2015-06-30 0:30 GMT+03:00 steven on Biostar <notifications@biostars.org>:

I've found that the program may help to get rid of singletons.

USEARCH command for discarding singletons

usearch -sortbysize derep.fasta -output derep2.fasta -minsize 2

I'm afraid it won't help me. They provide hundreds of options, I have to study them. It's a great program! http://drive5.com/usearch/manual/all_opts.html

 

 

ADD REPLYlink modified 4.1 years ago • written 4.1 years ago by natasha.sernova3.5k
1

Hi Natasha, sorry I wasn't very specific in my previous comment. 0.70 is the recommended id for proteins when clustering. Here is the man page for id: http://drive5.com/usearch/manual/opt_id.html

I think if the id is set to 1.0 (sequences must be 100% matching), the sequences can be clustered into a set of unique sequences, but I have not tested this myself. In general, clustering is used to eliminate redundant sequences, and I have used usearch to great success doing this. Therefore I *think* using an id of 1.0, it might be possible to extend usearch to perform the unique clustering function you desire.

For more information on clustering take a look at the wiki page: https://en.wikipedia.org/wiki/Sequence_clustering

ADD REPLYlink modified 4.1 years ago • written 4.1 years ago by steven70

Dear Steven, Thank you very much! But it seems to me. that this approach will imply, that I already know my unique set proteins and compare these proteins with the database of all the proteins I have in this taxon.

But let's suppose I don't have any known proteins at all. How will it be better to start? The program is definitely knows how to search for the unique proteins, since there is a tool to get rid of them. It's a mystery...

2015-06-30 18:39 GMT+03:00 steven on Biostar <notifications@biostars.org>:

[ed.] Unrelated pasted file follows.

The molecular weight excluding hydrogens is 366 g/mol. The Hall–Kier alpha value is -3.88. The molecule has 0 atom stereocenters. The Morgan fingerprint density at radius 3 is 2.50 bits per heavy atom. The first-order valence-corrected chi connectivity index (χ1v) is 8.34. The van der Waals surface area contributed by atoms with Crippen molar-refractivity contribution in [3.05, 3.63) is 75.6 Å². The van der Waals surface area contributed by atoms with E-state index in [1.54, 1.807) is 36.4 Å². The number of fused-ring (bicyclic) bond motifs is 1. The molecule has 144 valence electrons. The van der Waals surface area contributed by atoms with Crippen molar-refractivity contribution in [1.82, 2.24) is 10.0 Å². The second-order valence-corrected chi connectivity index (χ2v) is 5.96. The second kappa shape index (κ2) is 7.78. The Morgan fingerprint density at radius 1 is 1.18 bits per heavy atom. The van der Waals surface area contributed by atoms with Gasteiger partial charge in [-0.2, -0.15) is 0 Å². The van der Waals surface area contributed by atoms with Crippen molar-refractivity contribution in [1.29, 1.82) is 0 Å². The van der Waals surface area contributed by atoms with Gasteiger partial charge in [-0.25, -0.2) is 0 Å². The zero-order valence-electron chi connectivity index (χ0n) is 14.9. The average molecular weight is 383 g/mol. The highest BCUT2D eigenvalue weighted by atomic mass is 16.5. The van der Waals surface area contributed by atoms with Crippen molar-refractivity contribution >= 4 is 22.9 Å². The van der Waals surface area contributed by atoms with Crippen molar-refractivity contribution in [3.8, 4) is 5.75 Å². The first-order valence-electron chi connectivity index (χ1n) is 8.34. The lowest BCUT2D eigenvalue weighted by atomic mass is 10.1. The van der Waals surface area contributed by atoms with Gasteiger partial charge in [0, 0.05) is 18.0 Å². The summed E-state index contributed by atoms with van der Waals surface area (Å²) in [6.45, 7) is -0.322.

ADD REPLYlink written 4.1 years ago by natasha.sernova3.5k

Hi Natasha, the nice thing about usearch is that it compares each sequence to the other sequences in the file - so you don't need a reference file with unique proteins. So maybe try:

usearch --cluster_fast input.fasta --id 1.0 --centroids output.fasta

where input.fasta is the database of proteins you have from the taxon, and output.fasta is the file where any unique sequences will be output after clustering. After running usearch, you can use grep -c ">" input.fasta and then grep -c ">" output.fasta to see if the total number of sequences decreased. Again, I haven't tested usearch to find unique sequences but it might be worth a try!

ADD REPLYlink modified 4.1 years ago • written 4.1 years ago by steven70

Dear Steven, it is definitely worth a try, moreover I don't see any nice alternative way. Many thanks! I've just learnt about this program, who knows?

2015-06-30 22:33 GMT+03:00 steven on Biostar <notifications@biostars.org>:

ADD REPLYlink written 4.1 years ago by natasha.sernova3.5k
2
gravatar for h.mon
4.1 years ago by
h.mon26k
Brazil
h.mon26k wrote:

In addition to OrthoMCL, Proteinortho has a command-line option to output "singles" clusters. It also has an option to include synteny on cluster predictions, which may interest you.

Regarding steven suggestion of using usearch, I do remember of seeing (either on uclust / usearch manual, or on cd-hit manual) a quick and dirt orthologous prediction method by progressively clustering with less stringent similarity - but I can't find it again. Finally, there is an alternative to usearch, vsearch, which aims at being a faster and open-source drop-in replacement for usearch,

ADD COMMENTlink written 4.1 years ago by h.mon26k

Unfortunately the link for Proteinotho is not reliable. I failed to find any better link to it.

 

http://www.bioinf.uni-leipzig.de/Software/proteinortho/

The site above seems to be valid.

 

Dear colleagues, THANK YOU VERY MUCH FOR YOUR HELP!

2015-07-01 0:27 GMT+03:00 h.mon on Biostar <notifications@biostars.org>:

ADD REPLYlink modified 4.1 years ago • written 4.1 years ago by natasha.sernova3.5k